aa quick dip pre-Alevel reading list

Course content (from 2015)

DETAILS of the new A-Level WJEC -EDUQAS English Literature course may be found here.

Component 1: Poetry – Written examination: 2 hours (open-book) – 30%

Pre-1900 poetry and post-1900 poetry. Poets such as John Donne, Ted Hughes, Sylvia Plath, Seamus Heaney and Owen Sheers are studied to give you a well-rounded overview of the developments in poetry across time.

Component 2: Drama – Written examination: 2 hours (closed-book) – 30%

Shakespeare – the incredible opportunity to study ‘King Lear’. Not to be missed.

Pre– and post-1990 drama with a focus on ‘A Streetcar Named Desire’ (Tennessee Williams) and ‘The Duchess of Malfi’ (John Webster). An impressive and challenging range of work.

Component 3: Unseen Texts – Written examination: 2 hours – 20%

This module presents unseen prose and poetry for analysis. You will study a wide range of prose from 1880 to 1910 and 1918 to 1939. Your wider reading of poetry will be challenged with a poem from the literary canon to consider how its meanings are shaped through language.

Component 4: Prose Study – Coursework: 2500-word assignment – 20%

The study of two pieces of prose and the opportunity to undertake an independent and sustained study.

Within the English Department, trips are organised for Sixth Form English Literature students to visit professional productions of plays that they are studying. Film is used wherever possible to further the study of the literature. Where possible, too, outside conferences may be attended; talks by visiting speakers are also occasionally organised.
Wider reading is an important part of the English curriculum and at A-Level students are expected to read widely and often, as well as keep a personal journal of their reading. We would expect students to also throw themselves into the wide variety of extra-curricular opportunities offered by the English department including working with younger students, attending reading clubs, exploring new forms of writing through a club or competitions, or even trying out film-making.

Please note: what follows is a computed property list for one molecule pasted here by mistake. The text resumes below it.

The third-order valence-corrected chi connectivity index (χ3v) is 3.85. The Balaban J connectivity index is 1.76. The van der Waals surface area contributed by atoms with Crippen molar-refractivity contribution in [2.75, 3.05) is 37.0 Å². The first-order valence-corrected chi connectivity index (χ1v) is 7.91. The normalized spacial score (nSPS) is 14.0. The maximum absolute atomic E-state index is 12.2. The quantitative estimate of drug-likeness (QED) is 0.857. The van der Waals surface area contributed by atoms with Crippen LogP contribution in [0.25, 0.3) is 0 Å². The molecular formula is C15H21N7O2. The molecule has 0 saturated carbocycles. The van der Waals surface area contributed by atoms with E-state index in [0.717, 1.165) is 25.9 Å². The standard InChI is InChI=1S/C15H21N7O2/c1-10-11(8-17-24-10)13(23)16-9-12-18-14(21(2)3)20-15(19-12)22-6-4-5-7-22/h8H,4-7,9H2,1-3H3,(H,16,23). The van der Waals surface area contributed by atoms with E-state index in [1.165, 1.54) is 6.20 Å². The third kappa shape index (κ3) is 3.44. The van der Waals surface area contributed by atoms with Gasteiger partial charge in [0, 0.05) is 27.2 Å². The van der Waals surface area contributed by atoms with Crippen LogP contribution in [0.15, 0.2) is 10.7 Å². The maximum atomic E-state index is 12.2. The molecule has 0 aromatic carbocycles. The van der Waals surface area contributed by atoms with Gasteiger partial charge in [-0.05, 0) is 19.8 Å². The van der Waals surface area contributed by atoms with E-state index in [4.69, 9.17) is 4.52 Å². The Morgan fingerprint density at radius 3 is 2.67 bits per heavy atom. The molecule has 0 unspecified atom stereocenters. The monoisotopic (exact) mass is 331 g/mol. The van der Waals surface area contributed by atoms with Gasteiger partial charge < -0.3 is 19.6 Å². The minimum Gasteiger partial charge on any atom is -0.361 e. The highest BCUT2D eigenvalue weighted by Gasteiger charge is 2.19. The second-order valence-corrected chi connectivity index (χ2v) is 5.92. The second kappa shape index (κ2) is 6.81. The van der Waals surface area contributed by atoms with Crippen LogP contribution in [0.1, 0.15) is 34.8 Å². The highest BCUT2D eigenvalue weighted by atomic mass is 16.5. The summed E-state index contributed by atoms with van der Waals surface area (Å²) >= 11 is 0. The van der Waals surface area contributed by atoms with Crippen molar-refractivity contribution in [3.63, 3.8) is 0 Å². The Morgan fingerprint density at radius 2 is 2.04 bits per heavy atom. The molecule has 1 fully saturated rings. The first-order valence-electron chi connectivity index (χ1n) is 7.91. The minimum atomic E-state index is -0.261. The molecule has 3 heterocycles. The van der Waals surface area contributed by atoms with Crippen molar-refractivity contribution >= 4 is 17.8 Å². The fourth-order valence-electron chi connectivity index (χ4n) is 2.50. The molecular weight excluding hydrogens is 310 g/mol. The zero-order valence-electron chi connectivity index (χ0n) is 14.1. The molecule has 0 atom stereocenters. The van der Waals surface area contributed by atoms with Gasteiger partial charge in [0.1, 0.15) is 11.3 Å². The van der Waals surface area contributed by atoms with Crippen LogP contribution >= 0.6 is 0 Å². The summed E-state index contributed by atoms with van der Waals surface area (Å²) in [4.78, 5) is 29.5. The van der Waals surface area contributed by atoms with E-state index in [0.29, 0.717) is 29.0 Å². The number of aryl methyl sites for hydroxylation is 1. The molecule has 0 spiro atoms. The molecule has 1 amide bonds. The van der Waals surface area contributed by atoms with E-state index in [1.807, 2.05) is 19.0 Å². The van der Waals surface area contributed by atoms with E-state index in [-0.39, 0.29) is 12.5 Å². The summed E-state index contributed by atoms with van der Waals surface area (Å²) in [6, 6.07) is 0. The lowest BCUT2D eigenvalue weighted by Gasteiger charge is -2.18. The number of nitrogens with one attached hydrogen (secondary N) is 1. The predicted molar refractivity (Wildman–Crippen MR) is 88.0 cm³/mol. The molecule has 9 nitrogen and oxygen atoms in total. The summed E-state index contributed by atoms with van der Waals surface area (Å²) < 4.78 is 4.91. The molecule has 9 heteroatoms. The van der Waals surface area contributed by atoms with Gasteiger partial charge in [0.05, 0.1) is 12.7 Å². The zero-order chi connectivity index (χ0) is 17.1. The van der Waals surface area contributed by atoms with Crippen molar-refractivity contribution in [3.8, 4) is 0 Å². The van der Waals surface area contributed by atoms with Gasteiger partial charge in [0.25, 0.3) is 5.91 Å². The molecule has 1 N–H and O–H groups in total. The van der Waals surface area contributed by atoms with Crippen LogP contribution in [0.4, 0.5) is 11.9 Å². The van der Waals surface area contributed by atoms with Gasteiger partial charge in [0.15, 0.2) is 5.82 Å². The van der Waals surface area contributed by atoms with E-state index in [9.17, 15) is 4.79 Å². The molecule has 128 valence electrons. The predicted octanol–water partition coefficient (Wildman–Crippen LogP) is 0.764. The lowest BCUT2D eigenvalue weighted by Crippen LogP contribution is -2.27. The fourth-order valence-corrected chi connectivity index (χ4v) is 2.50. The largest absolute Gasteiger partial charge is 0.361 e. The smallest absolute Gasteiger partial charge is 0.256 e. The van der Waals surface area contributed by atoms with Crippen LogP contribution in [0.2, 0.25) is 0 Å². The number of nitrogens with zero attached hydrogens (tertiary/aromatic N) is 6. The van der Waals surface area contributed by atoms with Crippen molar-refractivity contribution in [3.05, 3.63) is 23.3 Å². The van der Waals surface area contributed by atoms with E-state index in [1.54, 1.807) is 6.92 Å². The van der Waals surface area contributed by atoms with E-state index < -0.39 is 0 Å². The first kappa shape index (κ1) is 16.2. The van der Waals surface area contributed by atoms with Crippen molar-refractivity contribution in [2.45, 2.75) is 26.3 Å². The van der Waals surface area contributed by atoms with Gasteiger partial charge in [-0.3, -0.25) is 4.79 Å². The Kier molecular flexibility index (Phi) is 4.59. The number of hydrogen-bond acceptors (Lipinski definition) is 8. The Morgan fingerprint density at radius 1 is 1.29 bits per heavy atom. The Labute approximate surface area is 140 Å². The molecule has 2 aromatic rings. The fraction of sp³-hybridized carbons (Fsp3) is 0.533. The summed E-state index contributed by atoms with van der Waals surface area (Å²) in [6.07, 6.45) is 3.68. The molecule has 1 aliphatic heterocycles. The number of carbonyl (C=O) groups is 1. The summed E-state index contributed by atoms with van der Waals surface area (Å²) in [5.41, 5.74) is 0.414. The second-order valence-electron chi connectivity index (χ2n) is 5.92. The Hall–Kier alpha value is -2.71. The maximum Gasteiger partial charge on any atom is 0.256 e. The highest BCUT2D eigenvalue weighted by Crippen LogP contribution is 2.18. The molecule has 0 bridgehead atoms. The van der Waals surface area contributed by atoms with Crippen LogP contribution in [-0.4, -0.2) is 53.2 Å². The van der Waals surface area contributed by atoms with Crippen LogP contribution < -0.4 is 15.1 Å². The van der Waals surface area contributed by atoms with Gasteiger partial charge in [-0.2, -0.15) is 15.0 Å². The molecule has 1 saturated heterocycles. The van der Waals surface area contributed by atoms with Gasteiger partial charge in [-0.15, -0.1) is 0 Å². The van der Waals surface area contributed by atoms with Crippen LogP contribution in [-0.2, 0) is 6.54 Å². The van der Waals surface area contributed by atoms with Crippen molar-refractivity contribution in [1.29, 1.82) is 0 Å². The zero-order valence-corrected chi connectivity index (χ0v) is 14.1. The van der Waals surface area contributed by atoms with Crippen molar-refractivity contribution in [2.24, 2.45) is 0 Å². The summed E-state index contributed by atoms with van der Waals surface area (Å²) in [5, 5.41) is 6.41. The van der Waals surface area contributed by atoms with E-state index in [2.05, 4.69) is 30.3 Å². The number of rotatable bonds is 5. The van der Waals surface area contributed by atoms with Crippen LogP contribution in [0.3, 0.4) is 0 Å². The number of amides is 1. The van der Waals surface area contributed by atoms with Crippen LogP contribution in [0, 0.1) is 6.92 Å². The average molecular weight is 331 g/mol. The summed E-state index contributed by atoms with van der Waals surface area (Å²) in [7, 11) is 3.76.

The Literary Society – A Novel Approach – meets once a week to explore different aspects of Literature – most recently enjoying the fun of cryptic crosswords, and exploring contemporary poetry.

Students are encouraged to follow the English Department on twitter @RGSEnglish


In addition, they will be introduced to a wide range of other literature from all periods of English literary history. There is also both a reading club (which shadows the T S Eliot poetry prize) and a writing group (which offers a range of national writing competitions for sixth formers and supports the creative writing element of the course). The students’ contribution and support as role models for younger pupils in the classroom not only fosters life-long reading habits but also offers them a unique experience and opportunity to share their passion and knowledge with others which has been shown to be mutually beneficial.

Wider reading is an important part of the English curriculum. Students should aim to read a selection of the recommended books: A-Level English Literature recommended reading list